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Scientists can now diagnose depression just by listening to your voice

We hear you.

DAVID NIELD
11 JUL 2016
 

Scientists in the US have created a tool for identifying signs of depression through speech patterns, and they say it could help diagnose the condition more accurately.

The system works by using a machine learning algorithm to find vowel sounds associated with depression, and it's designed to work alongside doctors as they assess patients, not replace the human element completely.

 

Previous studies have identified that depression can change the way we talk: our speech becomes flatter and more monotone, and we start leaving longer pauses.

With this in mind, researchers from the University of Southern California (USC) developed their tool – called SimSensei – which runs this intelligence against vowel sounds and performs a frequency analysis on them, to spot signs of depression and post-traumatic stress disorder.

As Michael Byrne explains at Motherboard, SimSensei uses an algorithm developed in 1967 called the k-means algorithm, which can put large data sets into clusters based on average values, which can then be compared against 'normal' speech patterns.

In a new study, the researchers ran their algorithm on 253 volunteers, who were also asked to fill out a self-assessment questionnaire.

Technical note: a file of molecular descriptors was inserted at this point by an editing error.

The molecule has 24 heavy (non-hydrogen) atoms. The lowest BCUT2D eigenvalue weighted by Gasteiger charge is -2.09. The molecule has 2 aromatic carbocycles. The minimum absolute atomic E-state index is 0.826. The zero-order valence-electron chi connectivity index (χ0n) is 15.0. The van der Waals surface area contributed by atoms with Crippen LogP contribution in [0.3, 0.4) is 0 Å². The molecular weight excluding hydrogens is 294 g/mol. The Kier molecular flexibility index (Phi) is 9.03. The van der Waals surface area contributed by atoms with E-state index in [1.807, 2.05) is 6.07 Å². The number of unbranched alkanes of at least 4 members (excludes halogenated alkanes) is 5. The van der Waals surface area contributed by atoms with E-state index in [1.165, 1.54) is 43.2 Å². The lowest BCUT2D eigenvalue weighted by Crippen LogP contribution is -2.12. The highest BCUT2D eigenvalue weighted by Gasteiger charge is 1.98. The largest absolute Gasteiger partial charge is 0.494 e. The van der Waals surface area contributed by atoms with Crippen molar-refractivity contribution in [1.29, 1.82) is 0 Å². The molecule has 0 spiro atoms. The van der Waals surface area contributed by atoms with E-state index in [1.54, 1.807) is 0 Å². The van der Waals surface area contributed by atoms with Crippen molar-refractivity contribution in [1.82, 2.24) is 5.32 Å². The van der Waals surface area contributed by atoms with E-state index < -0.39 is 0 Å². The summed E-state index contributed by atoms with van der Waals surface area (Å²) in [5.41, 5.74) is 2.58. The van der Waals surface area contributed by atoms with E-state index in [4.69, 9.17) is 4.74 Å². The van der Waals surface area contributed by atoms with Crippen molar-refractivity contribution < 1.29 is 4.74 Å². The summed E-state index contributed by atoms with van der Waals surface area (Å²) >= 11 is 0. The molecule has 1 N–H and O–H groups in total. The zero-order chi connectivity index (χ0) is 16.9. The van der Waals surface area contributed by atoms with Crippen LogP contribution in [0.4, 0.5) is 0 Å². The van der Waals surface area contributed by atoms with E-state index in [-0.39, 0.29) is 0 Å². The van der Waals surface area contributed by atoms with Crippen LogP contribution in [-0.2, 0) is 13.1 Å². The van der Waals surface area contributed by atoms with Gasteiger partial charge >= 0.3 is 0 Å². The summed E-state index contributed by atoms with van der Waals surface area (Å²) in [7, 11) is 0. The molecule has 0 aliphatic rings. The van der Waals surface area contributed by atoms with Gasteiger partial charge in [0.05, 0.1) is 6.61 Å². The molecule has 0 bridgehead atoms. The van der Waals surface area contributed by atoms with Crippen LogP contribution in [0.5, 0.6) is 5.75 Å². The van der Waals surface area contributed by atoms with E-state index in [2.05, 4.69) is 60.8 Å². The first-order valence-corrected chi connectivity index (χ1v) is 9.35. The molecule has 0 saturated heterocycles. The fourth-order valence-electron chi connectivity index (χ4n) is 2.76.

"The experiments show a significantly reduced vowel space in subjects that scored positively on the questionnaires," the authors report. "These findings could potentially support treatment of affective disorders, like depression and PTSD in the future."

Don't underestimate the difficulty of diagnosing depression, either. Not only does it come in many different forms with many different outward signs, but it's also very difficult to quantify and monitor.

 

A study carried out back in 2009 revealed that only about half of patients with depression were correctly diagnosed by their doctors. That's not a great figure, but it might be understandable, considering how hard depression can be to spot – and the workload non-specialist general practitioners have to get through.

Because of this, having a digital assistant on hand could be hugely helpful for doctors who would otherwise be relying on their own observations and the opinions of the patients themselves – opinions which may not always be totally reliable.

It's just one of many ways that SimSensei may prove useful. The system has also been employed as part of a job interview training program designed to get veterans prepared for life away from the army, by helping to analyse their speech, mannerisms, and conversational skills in virtual interview sessions.

Looking ahead, the SimSensei team says it wants to use the algorithm to see if disorders such as schizophrenia and Parkinson's can be diagnosed as well – so it's possible AI-assisted diagnoses could become an important part of human health services in the future.

The study is published in IEEE Transactions on Affective Computing.

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